So how far you go with Postmodernism on the stage depends on what you are trying to do with it.  It has to serve a purpose.  James Barry has a Postmodern touch in his comedy Sherlock’s Excellent Adventure.  Following Conan Doyle, the adventure is told from the perspective of Dr Watson.  At one point, he deliberately uses narration to change the direction of the plot, only to have the narrator role snatched from him by Moriarty.  In the context, this works: it is comical, it stays within the boundaries of the format and it moves the plot along. 
Luke Reilly has taken this much further in his adaptation of Hansel and Gretel, in which the whole point of the structure is to look at the relationship between writing, audience and stage.  This will not be to the taste of anyone looking for conventional pantomime, but it does what it intends to do in exploring those boundaries.  After some discussion about how we should bill such a work, it eventually became A Postmodern Pantomime.

Yakety Yak (Who Talks Back?)

There is nothing like a dame - a pantomime dameThe pantomime season is drawing to a close.  Time for a little bit of reflection…

One of the traditions of British panto is that characters break the fourth wall – that is to say they acknowledge the presence of the audience, talking directly to them and, in many cases, getting a response.  This can be good and bad.  The risks are that it breaks the audience’s suspension of disbelief, reminding that they are in a theatre, watching an ordinary mortal in a silly costume on the stage, and that it slows down the pace of the show.  Set against that the opportunity for the audience – particularly children – to do something other than sitting still and watching, and the chance to short-cut some of the plot.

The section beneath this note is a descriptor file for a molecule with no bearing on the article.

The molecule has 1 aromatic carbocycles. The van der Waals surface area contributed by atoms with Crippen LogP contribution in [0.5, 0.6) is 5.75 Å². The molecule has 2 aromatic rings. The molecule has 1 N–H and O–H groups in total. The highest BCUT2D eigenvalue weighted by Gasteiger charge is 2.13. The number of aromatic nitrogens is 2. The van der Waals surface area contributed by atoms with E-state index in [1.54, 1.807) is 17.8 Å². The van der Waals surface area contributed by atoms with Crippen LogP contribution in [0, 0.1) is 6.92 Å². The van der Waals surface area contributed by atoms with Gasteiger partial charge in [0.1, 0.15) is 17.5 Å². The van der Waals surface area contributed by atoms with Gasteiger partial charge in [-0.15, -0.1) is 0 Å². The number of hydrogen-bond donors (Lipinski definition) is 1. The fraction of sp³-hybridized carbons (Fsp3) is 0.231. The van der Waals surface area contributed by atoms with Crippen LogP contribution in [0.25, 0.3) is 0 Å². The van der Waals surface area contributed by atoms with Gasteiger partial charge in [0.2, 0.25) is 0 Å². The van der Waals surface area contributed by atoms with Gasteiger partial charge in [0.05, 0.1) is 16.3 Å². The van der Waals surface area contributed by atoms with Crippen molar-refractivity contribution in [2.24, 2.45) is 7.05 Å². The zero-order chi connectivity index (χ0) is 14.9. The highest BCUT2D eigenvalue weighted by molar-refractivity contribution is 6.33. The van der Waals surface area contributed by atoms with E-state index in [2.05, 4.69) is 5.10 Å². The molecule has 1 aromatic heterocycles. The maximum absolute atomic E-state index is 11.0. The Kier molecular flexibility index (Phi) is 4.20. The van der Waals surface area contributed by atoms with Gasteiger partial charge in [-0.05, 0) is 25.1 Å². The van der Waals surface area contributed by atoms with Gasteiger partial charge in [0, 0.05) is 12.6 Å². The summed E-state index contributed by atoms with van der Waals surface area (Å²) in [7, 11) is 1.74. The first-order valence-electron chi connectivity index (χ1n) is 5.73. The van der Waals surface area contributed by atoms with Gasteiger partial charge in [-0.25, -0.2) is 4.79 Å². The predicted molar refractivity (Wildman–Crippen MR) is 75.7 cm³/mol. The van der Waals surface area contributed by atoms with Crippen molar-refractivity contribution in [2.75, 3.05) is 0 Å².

On that last point, I am always nervous about the presence of a narrator in any show.  It’s telling, instead of showing.  However, the characters who talk to the audience in pantomime can be used to convey some information in a more direct fashion.  If it’s done well, then it comes over as a friendly chat whilst planting seeds of character and plot (“Have you met Cinderella yet?  No?  Oh, she is lovely…  But I mustn’t hang around gossiping with you, Cinderella’s stepmother will be along in a minute and she’ll have my guts for garters.  She works me and Cinderella to the bone…”)

At its best, audience involvement has a purpose.  (“If you believe in fairies, clap your hands…”)  On the other hand, if it’s being done for the sake of form, then it can get in the way.  I have seen pantomimes in which it seemed that every character was talking to the audience, and doing so in much the same formulaic way, starting with a personal introduction.  That was dreadful.  Far from building different characters, it made everyone sound the same.